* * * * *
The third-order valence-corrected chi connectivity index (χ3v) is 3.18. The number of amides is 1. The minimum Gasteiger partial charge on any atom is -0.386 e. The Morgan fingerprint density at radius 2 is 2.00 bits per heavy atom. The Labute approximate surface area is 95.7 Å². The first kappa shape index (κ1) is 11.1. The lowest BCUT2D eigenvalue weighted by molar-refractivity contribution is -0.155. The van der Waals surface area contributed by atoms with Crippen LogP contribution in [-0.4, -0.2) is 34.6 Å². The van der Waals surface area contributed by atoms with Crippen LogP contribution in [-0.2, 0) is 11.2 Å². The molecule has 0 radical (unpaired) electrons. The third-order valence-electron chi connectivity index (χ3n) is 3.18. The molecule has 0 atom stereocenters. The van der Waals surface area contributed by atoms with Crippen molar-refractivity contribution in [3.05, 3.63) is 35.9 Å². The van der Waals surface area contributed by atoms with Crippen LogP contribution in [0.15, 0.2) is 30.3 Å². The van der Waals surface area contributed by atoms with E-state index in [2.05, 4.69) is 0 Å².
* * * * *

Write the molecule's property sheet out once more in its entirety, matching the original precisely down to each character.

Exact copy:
The third-order valence-corrected chi connectivity index (χ3v) is 3.18. The number of amides is 1. The minimum Gasteiger partial charge on any atom is -0.386 e. The Morgan fingerprint density at radius 2 is 2.00 bits per heavy atom. The Labute approximate surface area is 95.7 Å². The first kappa shape index (κ1) is 11.1. The lowest BCUT2D eigenvalue weighted by molar-refractivity contribution is -0.155. The van der Waals surface area contributed by atoms with Crippen LogP contribution in [-0.4, -0.2) is 34.6 Å². The van der Waals surface area contributed by atoms with Crippen LogP contribution in [-0.2, 0) is 11.2 Å². The molecule has 0 radical (unpaired) electrons. The third-order valence-electron chi connectivity index (χ3n) is 3.18. The molecule has 0 atom stereocenters. The van der Waals surface area contributed by atoms with Crippen molar-refractivity contribution in [3.05, 3.63) is 35.9 Å². The van der Waals surface area contributed by atoms with Crippen LogP contribution in [0.15, 0.2) is 30.3 Å². The van der Waals surface area contributed by atoms with E-state index in [2.05, 4.69) is 0 Å².